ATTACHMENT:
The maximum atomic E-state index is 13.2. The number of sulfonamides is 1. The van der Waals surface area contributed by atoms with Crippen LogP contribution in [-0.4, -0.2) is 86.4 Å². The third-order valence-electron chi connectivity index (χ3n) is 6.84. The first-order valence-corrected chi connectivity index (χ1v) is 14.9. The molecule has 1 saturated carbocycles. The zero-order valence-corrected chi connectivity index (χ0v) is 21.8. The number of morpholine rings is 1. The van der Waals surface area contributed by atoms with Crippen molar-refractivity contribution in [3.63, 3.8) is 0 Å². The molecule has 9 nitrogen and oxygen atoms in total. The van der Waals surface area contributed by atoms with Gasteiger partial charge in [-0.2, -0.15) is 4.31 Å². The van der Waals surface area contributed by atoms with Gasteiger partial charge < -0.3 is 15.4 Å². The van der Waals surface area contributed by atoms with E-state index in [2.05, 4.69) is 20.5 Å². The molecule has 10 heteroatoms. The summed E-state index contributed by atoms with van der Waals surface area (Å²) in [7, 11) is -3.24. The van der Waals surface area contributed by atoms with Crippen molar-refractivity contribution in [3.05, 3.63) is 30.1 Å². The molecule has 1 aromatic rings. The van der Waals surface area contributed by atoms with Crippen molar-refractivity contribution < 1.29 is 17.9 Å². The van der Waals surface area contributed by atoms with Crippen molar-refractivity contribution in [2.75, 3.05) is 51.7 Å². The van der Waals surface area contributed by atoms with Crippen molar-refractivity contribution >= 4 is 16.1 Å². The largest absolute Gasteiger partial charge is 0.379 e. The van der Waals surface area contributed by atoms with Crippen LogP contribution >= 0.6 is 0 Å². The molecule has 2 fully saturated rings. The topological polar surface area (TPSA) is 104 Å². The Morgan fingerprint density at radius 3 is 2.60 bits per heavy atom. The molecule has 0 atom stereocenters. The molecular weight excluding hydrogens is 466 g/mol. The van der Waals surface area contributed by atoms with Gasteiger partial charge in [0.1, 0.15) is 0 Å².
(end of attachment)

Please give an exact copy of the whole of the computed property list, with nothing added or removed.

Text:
The maximum atomic E-state index is 13.2. The number of sulfonamides is 1. The van der Waals surface area contributed by atoms with Crippen LogP contribution in [-0.4, -0.2) is 86.4 Å². The third-order valence-electron chi connectivity index (χ3n) is 6.84. The first-order valence-corrected chi connectivity index (χ1v) is 14.9. The molecule has 1 saturated carbocycles. The zero-order valence-corrected chi connectivity index (χ0v) is 21.8. The number of morpholine rings is 1. The van der Waals surface area contributed by atoms with Crippen molar-refractivity contribution in [3.63, 3.8) is 0 Å². The molecule has 9 nitrogen and oxygen atoms in total. The van der Waals surface area contributed by atoms with Gasteiger partial charge in [-0.2, -0.15) is 4.31 Å². The van der Waals surface area contributed by atoms with Gasteiger partial charge < -0.3 is 15.4 Å². The van der Waals surface area contributed by atoms with E-state index in [2.05, 4.69) is 20.5 Å². The molecule has 10 heteroatoms. The summed E-state index contributed by atoms with van der Waals surface area (Å²) in [7, 11) is -3.24. The van der Waals surface area contributed by atoms with Crippen molar-refractivity contribution in [3.05, 3.63) is 30.1 Å². The molecule has 1 aromatic rings. The van der Waals surface area contributed by atoms with Crippen molar-refractivity contribution < 1.29 is 17.9 Å². The van der Waals surface area contributed by atoms with Crippen molar-refractivity contribution in [2.75, 3.05) is 51.7 Å². The van der Waals surface area contributed by atoms with Crippen molar-refractivity contribution >= 4 is 16.1 Å². The largest absolute Gasteiger partial charge is 0.379 e. The van der Waals surface area contributed by atoms with Crippen LogP contribution >= 0.6 is 0 Å². The molecule has 2 fully saturated rings. The topological polar surface area (TPSA) is 104 Å². The Morgan fingerprint density at radius 3 is 2.60 bits per heavy atom. The molecule has 0 atom stereocenters. The molecular weight excluding hydrogens is 466 g/mol. The van der Waals surface area contributed by atoms with Gasteiger partial charge in [0.1, 0.15) is 0 Å².